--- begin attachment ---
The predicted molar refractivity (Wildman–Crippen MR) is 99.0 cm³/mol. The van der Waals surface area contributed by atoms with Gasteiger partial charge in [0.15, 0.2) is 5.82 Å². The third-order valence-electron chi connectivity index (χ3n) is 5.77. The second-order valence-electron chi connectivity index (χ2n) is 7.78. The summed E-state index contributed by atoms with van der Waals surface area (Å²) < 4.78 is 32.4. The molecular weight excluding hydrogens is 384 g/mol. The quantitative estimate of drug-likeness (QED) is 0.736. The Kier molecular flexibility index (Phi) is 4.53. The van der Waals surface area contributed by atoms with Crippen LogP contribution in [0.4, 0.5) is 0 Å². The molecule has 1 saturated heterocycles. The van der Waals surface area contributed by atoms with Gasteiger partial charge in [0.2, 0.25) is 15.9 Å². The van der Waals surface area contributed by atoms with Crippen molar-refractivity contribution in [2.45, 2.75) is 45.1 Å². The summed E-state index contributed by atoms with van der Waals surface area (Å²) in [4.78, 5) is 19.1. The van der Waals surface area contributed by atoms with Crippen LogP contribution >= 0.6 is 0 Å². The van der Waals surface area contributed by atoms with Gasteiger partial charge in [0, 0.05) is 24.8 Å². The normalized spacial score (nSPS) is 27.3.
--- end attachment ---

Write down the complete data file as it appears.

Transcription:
The predicted molar refractivity (Wildman–Crippen MR) is 99.0 cm³/mol. The van der Waals surface area contributed by atoms with Gasteiger partial charge in [0.15, 0.2) is 5.82 Å². The third-order valence-electron chi connectivity index (χ3n) is 5.77. The second-order valence-electron chi connectivity index (χ2n) is 7.78. The summed E-state index contributed by atoms with van der Waals surface area (Å²) < 4.78 is 32.4. The molecular weight excluding hydrogens is 384 g/mol. The quantitative estimate of drug-likeness (QED) is 0.736. The Kier molecular flexibility index (Phi) is 4.53. The van der Waals surface area contributed by atoms with Crippen LogP contribution in [0.4, 0.5) is 0 Å². The molecule has 1 saturated heterocycles. The van der Waals surface area contributed by atoms with Gasteiger partial charge in [0.2, 0.25) is 15.9 Å². The van der Waals surface area contributed by atoms with Crippen molar-refractivity contribution in [2.45, 2.75) is 45.1 Å². The summed E-state index contributed by atoms with van der Waals surface area (Å²) in [4.78, 5) is 19.1. The van der Waals surface area contributed by atoms with Crippen LogP contribution >= 0.6 is 0 Å². The van der Waals surface area contributed by atoms with Gasteiger partial charge in [0, 0.05) is 24.8 Å². The normalized spacial score (nSPS) is 27.3.